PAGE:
Ibex Shak Hoodoo hoodie

High quality wool on this jacket

This is a 100% wool hoodie, so it is one of the most expensive items in my wardrobe. But it's also one that brings a rare combination of light weight, compactness, warmth and comfort in a single package. When we had to survive -30 degree weather in Moscow in January, this plus my Arcteryx Atom LT puffy jacket (which I also wholly recommend) kept me from freezing to death, and in more moderate weather it served as the perfect out-and-about companion.

Ecco Biom Grip II shoes

A fairly well-worn shoe

When I think about how long shoes are supposed to last, I generally think in terms of time: months or years, depending on the shoes. But in reality that time is just an approximation for use, and I've had to keep reminding myself of this as I've put as much mileage on my shoes in the past 15 months as I normally would in two or three years. Luckily, my Ecco Bioms held up shockingly well. They're definitely looking well-loved now, and I won't be wearing them past the trip, but any shoe that survives countless 20,000 step days in vastly different climates, works great for both light hiking and city walks, and is comfortable enough out of the box to wear without break-in deserves massive praise. Unfortunately Ecco seems to have discontinued this model in the U.S. (as they do seemingly every year, breaking my heart).

Linen towel

My linen towel in its packing cube

I can probably count the number of times I've had to use my towel during the past year on two hands, but I have absolutely no regrets about having brought it. After all, there's no good alternative to having one when you do need it, so you can carry one or search out new ones every time the need comes up (which, coincidentally, is almost always at times you wouldn't expect). Besides, you know what they say about traveling with a towel.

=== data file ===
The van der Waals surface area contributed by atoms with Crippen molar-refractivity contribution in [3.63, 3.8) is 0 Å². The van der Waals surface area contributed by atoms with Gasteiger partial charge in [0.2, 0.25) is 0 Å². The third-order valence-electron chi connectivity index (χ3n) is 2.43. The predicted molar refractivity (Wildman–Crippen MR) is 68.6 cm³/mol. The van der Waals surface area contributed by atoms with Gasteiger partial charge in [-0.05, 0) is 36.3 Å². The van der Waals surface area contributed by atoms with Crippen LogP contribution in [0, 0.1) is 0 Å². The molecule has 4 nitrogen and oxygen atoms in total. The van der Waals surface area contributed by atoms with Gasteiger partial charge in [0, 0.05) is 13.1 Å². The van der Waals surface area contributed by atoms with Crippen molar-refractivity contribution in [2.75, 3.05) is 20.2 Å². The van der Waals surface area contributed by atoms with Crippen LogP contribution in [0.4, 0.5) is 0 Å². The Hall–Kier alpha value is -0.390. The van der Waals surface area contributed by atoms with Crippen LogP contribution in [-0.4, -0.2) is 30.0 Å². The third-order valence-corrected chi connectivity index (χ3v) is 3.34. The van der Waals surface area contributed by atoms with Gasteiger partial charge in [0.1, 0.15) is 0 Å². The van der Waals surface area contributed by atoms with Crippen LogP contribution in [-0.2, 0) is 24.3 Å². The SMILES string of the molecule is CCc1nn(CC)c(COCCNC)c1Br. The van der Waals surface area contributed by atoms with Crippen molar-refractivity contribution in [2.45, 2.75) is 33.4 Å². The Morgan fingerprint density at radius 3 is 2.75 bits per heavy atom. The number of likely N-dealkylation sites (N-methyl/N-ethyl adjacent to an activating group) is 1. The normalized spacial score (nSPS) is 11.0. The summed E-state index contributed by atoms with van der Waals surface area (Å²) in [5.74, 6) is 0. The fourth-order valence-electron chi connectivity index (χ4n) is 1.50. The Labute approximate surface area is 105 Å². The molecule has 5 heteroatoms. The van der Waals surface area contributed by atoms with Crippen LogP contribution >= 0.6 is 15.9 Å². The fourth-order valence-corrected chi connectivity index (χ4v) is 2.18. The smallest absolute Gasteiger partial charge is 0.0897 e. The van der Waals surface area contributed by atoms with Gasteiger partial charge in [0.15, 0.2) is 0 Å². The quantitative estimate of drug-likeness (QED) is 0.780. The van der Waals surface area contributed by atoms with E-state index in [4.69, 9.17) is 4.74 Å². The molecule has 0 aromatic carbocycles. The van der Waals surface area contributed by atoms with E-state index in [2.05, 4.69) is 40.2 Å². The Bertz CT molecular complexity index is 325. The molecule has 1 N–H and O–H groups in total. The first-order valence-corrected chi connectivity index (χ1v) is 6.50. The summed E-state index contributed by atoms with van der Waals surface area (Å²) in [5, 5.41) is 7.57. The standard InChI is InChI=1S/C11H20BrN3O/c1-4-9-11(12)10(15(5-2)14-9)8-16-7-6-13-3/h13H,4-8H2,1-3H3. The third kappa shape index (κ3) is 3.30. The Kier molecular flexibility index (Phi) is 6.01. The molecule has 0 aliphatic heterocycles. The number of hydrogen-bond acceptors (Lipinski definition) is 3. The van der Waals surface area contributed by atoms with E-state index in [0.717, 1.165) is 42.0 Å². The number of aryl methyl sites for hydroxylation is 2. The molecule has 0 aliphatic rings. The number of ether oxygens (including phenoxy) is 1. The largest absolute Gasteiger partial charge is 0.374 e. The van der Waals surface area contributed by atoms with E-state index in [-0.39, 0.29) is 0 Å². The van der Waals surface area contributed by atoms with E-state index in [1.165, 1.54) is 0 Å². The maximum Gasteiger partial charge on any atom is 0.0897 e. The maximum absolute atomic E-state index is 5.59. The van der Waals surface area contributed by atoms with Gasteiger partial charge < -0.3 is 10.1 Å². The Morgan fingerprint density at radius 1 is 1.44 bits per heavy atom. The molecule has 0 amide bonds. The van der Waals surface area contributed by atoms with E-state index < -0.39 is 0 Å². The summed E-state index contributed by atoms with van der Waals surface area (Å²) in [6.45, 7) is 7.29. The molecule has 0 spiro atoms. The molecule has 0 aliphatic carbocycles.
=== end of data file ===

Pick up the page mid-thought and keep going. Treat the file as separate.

Maybe you can guarantee that you won't need one, but if you do have to have a towel, you might as well have a nice, compact one that doesn't suffer from the biggest flaw with most travel towels: The Stink. Modern travel towels pack down to tiny sizes and dry super quickly, but god help you if you don't let it get 100% dry before having to pack it away: that towel will smell like death itself by the next time you take it out of your bag. And given I like to shower in the mornings, that often means I end up with a partially moist towel for the day. So get a linen towel and get 90% of the portability with 0% of the smelliness.

Muji travel containers

Shampoo and shaving cream in just two of my Muji travel containers

Having done a comprehensive round-the-world trip with these and also having used a variety of other containers out of necessity, I feel pretty confident in saying that these Muji products are the best travel liquid containers you can buy.

Muji is the only company I've encountered that's figured out that you want your travel containers to be compact, fit properly into a ziplock bag, and not poke holes in said bag. Almost every other travel container I've seen violates one of these, either with giant-sized lids that make them needlessly hard to pack or sharp, pointy corners. Muji, on the other hand, gives you a beautiful tapered cylinder. It works great, and a bunch of these fit into a baggie perfectly.

Plus, of course, it doesn't leak (even when stuffed into a full bag), holds up to lots of opening and closing of the snap-on lid, and conveniently stands up in the shower. These are so good that I'm buying a whole bunch of spares while we're in Japan and they're available super cheaply. Get them!